Thursday February 22nd 2018



How Barbie Helps Us See That Healthy is the New Skinny


My mom was smart.  She didn’t allow Barbie in the house.  At the time, I pouted and wanted one of those round patent leather cases with her traveling wardrobe, and of course, Ken waiting ever-patiently in the car that was way too small for that case to fit in.

So I never really aspired to Barbie’s proportions from an up close and personal point of view.  Instead, I saw her out of the corner of my eye, ever present on the cultural horizon as that unattainable blonde doll who makes women cringe with the impossibility of her measurements.

Well much has been written of that impossibility, and now we have Barbie to thank for participating in a great visual demonstration of just that.

According to her blog:

Plus-size model Katie Halchishick, co-founder of Healthy is the New Skinny and the Perfectly Unperfected Projecis featured this month in an article for O Magazine.  Shot by famed photographer Matthew Rolston, Katie stands naked (the first nude in O history), holding an equally bare Barbie doll.   Dotted lines, of the sort that might be made by a cosmetic surgeon (or a photo editor preparing a retouch), cover Katie, indicating what would have to be cut away in order for her to have Barbie’s body.

It’s a striking photo.  There’s something revolutionary about a naked plus-size model.   Think how often this image from French Elle of Tara Lynn has been reblogged – and remember the reaction to this famous Lizzie Miller photo in Glamour?  What sets the O photo apart is the powerful reminder of how far even such a gorgeous model as Katie falls short of an unattainable ideal.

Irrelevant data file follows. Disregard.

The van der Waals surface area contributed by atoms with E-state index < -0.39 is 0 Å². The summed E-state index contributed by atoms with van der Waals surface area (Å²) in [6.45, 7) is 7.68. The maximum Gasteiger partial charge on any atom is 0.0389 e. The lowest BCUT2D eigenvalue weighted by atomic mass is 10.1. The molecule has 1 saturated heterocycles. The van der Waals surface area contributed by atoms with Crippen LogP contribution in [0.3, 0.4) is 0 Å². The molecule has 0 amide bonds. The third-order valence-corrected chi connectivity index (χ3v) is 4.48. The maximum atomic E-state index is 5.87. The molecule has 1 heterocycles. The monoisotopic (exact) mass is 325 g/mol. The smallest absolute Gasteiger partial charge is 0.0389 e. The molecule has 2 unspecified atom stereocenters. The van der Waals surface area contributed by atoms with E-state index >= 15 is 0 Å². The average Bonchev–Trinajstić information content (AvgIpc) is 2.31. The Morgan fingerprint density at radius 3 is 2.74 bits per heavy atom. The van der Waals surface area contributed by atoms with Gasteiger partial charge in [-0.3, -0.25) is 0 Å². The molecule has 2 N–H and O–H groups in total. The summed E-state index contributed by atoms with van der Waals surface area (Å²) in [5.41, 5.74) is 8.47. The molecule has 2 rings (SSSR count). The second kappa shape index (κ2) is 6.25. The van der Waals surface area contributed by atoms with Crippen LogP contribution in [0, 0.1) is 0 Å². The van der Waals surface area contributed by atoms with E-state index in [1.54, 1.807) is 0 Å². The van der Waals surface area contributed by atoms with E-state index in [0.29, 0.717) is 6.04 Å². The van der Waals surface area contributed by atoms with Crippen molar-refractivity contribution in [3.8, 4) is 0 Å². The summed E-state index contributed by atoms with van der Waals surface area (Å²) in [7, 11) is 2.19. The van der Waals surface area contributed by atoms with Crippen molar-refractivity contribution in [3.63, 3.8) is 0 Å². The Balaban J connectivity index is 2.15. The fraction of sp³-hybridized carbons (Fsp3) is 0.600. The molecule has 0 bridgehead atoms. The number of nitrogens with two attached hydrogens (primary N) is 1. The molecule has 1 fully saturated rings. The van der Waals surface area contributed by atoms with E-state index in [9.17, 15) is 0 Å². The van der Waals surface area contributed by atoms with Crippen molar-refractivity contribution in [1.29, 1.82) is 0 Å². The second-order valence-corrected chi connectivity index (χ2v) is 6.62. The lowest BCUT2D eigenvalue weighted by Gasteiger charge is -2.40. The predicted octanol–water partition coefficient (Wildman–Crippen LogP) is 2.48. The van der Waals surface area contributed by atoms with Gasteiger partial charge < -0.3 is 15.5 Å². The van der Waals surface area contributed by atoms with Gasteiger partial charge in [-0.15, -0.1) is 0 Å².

And therein, dear reader, lies the rub and the brilliance of my pre-feminist mother.  None of us should or can attain such a distorted view of the female form.  Making “Healthy is the New Skinny” the mantra she didn’t have the words for, but had the sense to inherently know.


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9 Responses to “How Barbie Helps Us See That Healthy is the New Skinny”

  1. Dominique says:

    the point is not that the doll puts the woman in a bad light…just the opposite. the model, in all her believable glory makes us see the audacity of anyone trying to emulate barbie as an ideal.

  2. Gus says:

    I can’t tell how the doll is portraying plus sized woman in a bad light. She should not hold the Barbie Doll just under her chin, for us to get a better look at it she should raise it above her head.

  3. Ankie van Es says:

    Tinksmagic, thank you for your comment, was thinking exactly the same. This is NOT a plus-sized model, this is just a stunning lady. I believe Model would be the right name. But what a great photo and a great campaign!

  4. Dominique says:

    thanks for the note nicole…in fact, we are on the search for a more conscious ad network and sponsors!

  5. nicole gilfillan says:

    i could not agree more that the idea of what healthy looks like has got to change! the notion that what is on the outside is all that is taken into consideration is ridiculous! it is ironic, though, that next to this article is an advertisement for Anthropologie featuring a stick-skinny model…….

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  7. Dominique says:

    tink i’d have to agree that she is a woman we can relate to in size. that label of “plus” is one the fashion industry tags on. and that is what i love about this image…she is healthy-looking and beautiful, making “healthy is the new skinny” an even more appealing tagline, and healthier than looking at a size 0 girl who could probably do with eating a healthy dose of good fat!

  8. tinksmagic says:

    She’s “Plus sized”? Are you kidding me? I’m the same build and I’m a far cry from Plus anything! Let’s get realistic people, no wonder people’s perception of Barbie is wrong, the average build woman clearly cannot even compete with Plus sized ones… I guess if you’re not formed like Barbie, it’s clearly assumed everyone else is Plus sized!!!

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